Easily the most anticipated retail destination - we can’t use ‘shopping centre’ anymore, can we?! - of the year, and the final piece of the huge Kings Cross jigsaw, Coal Drops Yard mirrors the life of the entire area. From industrial power to warehouse parties to sanitised private/public spaces, this could be a micro model of London as a whole over the last 100 years.
Now reimagined by Thomas Heatherwick, who has joined the two ‘Kit-Kat’ pieces with a sweeping roof which lightly touches across the divide. This was the kiss Kings Cross/St Pancras was waiting for and not that cringeworthy sculpture greeting you as you disembark off the Eurostar.
Opening today, with over 50 new stores, it’s currently only about 50% open, and the most stunning aspect, the Samsung store inside the roof, is far from finished.
Firstly, the architecture is great. What could have been clunky, the roof is elegant and sweeping. Reslated in the original Welsh tiles, Heatherwick works his magic and creates something modern yet respectful to the original. This is the human scaled, brick built industrial Britain that is a joy to bring back to life.
Situated just down from Granary Square and up from the main stations, Coal Drops Yard opens out into a generous V shape with two main levels of shops and restaurants. This feels like the type of retail space you want to give yourself time to explore.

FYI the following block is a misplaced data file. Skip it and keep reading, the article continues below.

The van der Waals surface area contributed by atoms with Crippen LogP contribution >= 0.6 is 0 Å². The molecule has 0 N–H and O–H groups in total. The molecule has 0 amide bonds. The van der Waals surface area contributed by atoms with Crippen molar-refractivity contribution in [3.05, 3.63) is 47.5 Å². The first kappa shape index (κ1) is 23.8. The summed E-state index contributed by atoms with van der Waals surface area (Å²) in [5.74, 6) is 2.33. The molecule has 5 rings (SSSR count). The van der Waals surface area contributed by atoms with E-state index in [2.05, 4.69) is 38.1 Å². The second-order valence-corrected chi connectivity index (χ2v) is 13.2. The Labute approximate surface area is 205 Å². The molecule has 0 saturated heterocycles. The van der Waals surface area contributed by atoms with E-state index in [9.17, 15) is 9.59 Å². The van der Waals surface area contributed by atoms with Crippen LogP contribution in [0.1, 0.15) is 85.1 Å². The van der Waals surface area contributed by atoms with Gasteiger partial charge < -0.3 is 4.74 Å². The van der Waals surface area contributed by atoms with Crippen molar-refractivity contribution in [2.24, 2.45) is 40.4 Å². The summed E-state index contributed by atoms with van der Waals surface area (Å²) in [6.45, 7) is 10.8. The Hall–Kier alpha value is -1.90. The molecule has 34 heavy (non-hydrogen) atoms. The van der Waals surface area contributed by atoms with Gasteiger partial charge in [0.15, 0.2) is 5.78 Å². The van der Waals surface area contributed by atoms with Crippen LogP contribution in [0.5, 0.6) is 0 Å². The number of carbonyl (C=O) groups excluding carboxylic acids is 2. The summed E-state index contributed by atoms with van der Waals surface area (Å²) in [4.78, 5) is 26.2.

There’s also another space on the other side of the main block called Lower Stable Street that is for smaller and start-up businesses. It has touches of the Southbank with the concrete.
There are a few restaurants - Barafina, Casa Pastor and wine bar The Drop, but it feels the mix is too heavy on the retail, today, especially with the need to drive traffic. People don’t need to go shopping anymore, but they do need to eat. You could easily use the space in the middle for market type concepts.
They’ve made an effort to have a mix of brands - COS, Paul Smith, Tom Dixon, Cubitts, Universal Works, Rains, Aesop, Maya Magal, Miller Harris and Le Chocolat and there are a few that are new to me.
You want to explore, but there’s no element of surprise. The retail mix is dry. It’s from the Monocle school of aching design, devoid of personality. This feels like stylish retail from 10 years ago. We’re in the age of Gucci, of bonkers, of wanting-to-get-my-phone-out-and-take-a-picture-mental, not a single one of the finished shop fits was worthy of an Instagram. Even Paul Smith has produced one of the most conservative shop fits I’ve ever seen from him. You’d think he would have tapped into the rave culture history of the site, especially when you consider so many of his more casual clothes would have been worn there.
This is for one type of design customer and I don’t think that’s as aspirational as they think. It’s also needs a destination store. There was lots of talk from the lease manager about going to Paris for inspiration. When didn’t they resurrect Colette here or try a Dover Street Market type concept. It needs a pilgrimage store, or whatever that is in 2018, to get people up from the stations.
I really think Coal Drops Yard has missed a trick by not tapping into the nostalgia for the area. Those clubbers are now in their 40s with money to spend and families to bring. There are exhibitions regarding the history in the Visitors Centre, back in Granary Square, but I would have done more on site to remind people of their happy times spent at The Cross or Bagley’s nightclubs.